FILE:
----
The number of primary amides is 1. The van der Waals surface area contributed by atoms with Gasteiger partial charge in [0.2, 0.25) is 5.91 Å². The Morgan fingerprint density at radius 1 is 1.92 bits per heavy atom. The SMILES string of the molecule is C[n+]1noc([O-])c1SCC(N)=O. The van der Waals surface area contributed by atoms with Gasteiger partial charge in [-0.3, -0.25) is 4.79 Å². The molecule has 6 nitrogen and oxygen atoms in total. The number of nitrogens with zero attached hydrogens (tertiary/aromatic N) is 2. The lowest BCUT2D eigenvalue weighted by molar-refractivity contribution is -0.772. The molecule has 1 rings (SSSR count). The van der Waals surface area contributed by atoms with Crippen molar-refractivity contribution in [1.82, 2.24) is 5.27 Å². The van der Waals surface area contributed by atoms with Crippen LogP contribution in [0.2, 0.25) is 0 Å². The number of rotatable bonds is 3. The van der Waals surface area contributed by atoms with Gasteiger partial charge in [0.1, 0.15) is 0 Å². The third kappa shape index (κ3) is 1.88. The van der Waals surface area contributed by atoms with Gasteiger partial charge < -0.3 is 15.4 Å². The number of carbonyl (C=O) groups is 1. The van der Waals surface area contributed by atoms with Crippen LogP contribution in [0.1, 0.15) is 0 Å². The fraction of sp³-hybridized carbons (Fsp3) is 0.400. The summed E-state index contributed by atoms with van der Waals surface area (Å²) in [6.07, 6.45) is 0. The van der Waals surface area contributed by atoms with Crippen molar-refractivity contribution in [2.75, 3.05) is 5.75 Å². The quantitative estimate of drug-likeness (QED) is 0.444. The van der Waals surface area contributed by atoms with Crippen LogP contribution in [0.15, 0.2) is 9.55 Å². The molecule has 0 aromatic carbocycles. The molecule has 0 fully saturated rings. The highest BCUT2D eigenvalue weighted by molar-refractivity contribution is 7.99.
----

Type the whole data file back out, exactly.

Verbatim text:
The number of primary amides is 1. The van der Waals surface area contributed by atoms with Gasteiger partial charge in [0.2, 0.25) is 5.91 Å². The Morgan fingerprint density at radius 1 is 1.92 bits per heavy atom. The SMILES string of the molecule is C[n+]1noc([O-])c1SCC(N)=O. The van der Waals surface area contributed by atoms with Gasteiger partial charge in [-0.3, -0.25) is 4.79 Å². The molecule has 6 nitrogen and oxygen atoms in total. The number of nitrogens with zero attached hydrogens (tertiary/aromatic N) is 2. The lowest BCUT2D eigenvalue weighted by molar-refractivity contribution is -0.772. The molecule has 1 rings (SSSR count). The van der Waals surface area contributed by atoms with Crippen molar-refractivity contribution in [1.82, 2.24) is 5.27 Å². The van der Waals surface area contributed by atoms with Crippen LogP contribution in [0.2, 0.25) is 0 Å². The number of rotatable bonds is 3. The van der Waals surface area contributed by atoms with Gasteiger partial charge in [0.1, 0.15) is 0 Å². The third kappa shape index (κ3) is 1.88. The van der Waals surface area contributed by atoms with Gasteiger partial charge < -0.3 is 15.4 Å². The number of carbonyl (C=O) groups is 1. The van der Waals surface area contributed by atoms with Crippen LogP contribution in [0.1, 0.15) is 0 Å². The fraction of sp³-hybridized carbons (Fsp3) is 0.400. The summed E-state index contributed by atoms with van der Waals surface area (Å²) in [6.07, 6.45) is 0. The van der Waals surface area contributed by atoms with Crippen molar-refractivity contribution in [2.75, 3.05) is 5.75 Å². The quantitative estimate of drug-likeness (QED) is 0.444. The van der Waals surface area contributed by atoms with Crippen LogP contribution in [0.15, 0.2) is 9.55 Å². The molecule has 0 aromatic carbocycles. The molecule has 0 fully saturated rings. The highest BCUT2D eigenvalue weighted by molar-refractivity contribution is 7.99.